4. Set up your DISCUSSION AND PRIVATE MESSAGES page by clicking MANAGE.

a. On the MANAGE FORUMS page, delete the four sample forums.

Click the checkbox for each forum. Next, click DELETE .

b. Click ADD — to add a new forum.

b. On the ADD page, complete the first three items only: FORUM NAME, CATEGORY (select MAIN), and DESCRIPTION. Be sure to click SAVE after you’re done.

For example:

c. The image below is an illustration of our sample discussion forum. It is, at once, a schedule of learning activities, a medium for sharing text-lectures and readings, and a platform for interactive discussions and activities. Students would click on a forum to complete activities.

Here’s a zoom-in on the discussion topics that also serve as a schedule:

In this example, two-to-three units following a similar structure could cover the six-to-seven weeks following spring break. Of course, instructors are free to organize their schedules and activities according to their own needs and preferences. This is just a mock-up of how this barebones approach could be applied.

Here’s a breakdown of how this discussion-based schedule might play out from March 23 to May 15:

1. Unit 1: 3/23 Introduction to the unit of study.

2. Unit 1: 3/23 Lecture and reading assignments. Student comments or questions encouraged.

3. Unit 1: 3/30 Discussion of lecture and reading assignments. Instructor-generated questions or topics. Students required to post comments in this discussion forum.

4. Unit 1: 4/6 Individual or group activity, project, or paper. Submitted to instructor via private email.

5. Unit 1: 4/9 Test or quiz. Completed quiz/test submitted to instructor via private email.

**********

6. Unit 2: 4/13 Introduction to the unit of study.

7. Unit 2: 4/23 Lecture and reading assignments. Student comments or questions encouraged.

8. Unit 2: 4/27 Discussion of lecture and reading assignments. Instructor-generated questions or topics. Students required to post comments in the discussion forum.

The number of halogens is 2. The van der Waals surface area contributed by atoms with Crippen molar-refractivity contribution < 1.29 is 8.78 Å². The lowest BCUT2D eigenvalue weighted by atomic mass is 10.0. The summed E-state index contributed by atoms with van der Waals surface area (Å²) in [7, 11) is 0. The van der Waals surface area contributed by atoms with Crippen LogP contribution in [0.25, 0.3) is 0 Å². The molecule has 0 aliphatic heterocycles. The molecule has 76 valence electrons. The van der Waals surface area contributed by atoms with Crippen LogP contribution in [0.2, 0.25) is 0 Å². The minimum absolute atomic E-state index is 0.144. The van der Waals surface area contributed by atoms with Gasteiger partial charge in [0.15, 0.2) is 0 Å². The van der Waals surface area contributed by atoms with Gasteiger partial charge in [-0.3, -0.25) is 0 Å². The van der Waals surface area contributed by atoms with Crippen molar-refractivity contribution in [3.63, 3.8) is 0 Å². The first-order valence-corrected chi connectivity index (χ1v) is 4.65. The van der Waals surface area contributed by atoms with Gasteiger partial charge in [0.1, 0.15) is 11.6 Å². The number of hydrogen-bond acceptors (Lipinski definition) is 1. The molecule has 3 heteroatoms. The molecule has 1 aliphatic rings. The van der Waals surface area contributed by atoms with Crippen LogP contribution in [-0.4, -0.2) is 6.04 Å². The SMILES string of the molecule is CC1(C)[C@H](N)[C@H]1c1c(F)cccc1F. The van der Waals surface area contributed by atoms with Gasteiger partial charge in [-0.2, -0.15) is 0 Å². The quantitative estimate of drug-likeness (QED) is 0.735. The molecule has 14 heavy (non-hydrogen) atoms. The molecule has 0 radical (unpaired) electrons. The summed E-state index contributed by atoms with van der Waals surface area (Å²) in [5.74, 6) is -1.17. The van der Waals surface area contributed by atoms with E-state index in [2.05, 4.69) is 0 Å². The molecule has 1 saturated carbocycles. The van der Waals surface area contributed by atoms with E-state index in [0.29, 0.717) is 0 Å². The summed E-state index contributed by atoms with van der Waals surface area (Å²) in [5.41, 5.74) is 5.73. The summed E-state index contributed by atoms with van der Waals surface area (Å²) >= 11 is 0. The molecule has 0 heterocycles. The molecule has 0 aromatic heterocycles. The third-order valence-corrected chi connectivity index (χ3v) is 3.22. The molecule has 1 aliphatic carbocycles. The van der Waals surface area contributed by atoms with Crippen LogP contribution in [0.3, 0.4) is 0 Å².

9. Unit 2: 5/4 Individual or group activity, project, or paper. Submitted to instructor via private email.

10. Unit 2: 5/9-5/15 Test or quiz. Completed quiz/test submitted to instructor via private email.

In-person classes are scheduled to resume on Monday, April 13, so this makeshift setup might suffice.
__________
1 The UH System is following the example of other colleges and organizations throughout the country and the world:

The Coronavirus Is Forcing Techies To Work From Home. Some May Never Go Back To The Office.” Alex Kantrowitz, BuzzFeed News Reporter, Posted on March 4, 2020, at 8:26 p.m. ET.

Duke and UCLA join universities across the US that are canceling in-person classes due to coronavirus. By Eric Levenson and Chris Boyette, CNN. Updated 8:59 PM ET, Tue March 10, 2020.

Harvard moves classes online in wake of coronavirus outbreak. By Deirdre Fernandes and Steve Annear Globe Staff. Updated March 10, 2020, 1:10 p.m.

COVID-19 – Moving Classes Online, Other Updates. Harvard announcement, March 10, 2020.

Updated: At Least 48 Colleges Have Canceled In-Person Classes (So Far) Over Coronavirus Fears. Lisette Voytko, Forbes Staff. Mar 10, 2020, 12:56pm EST.

List of Conferences & Events Cancelled, Postponed or Delayed Due to Coronavirus [COVID-19]. Updated by Sarah Evans (@PRsarahevans). Accessed 3/12/20 at 12:53 PM.

2 Courses with hands-on labs/workshops and performing arts requirements face a different challenge that can’t be fully addressed by this barebones approach.

3 Proctored or remote exam procedures could be incorporated into this barebones scheme.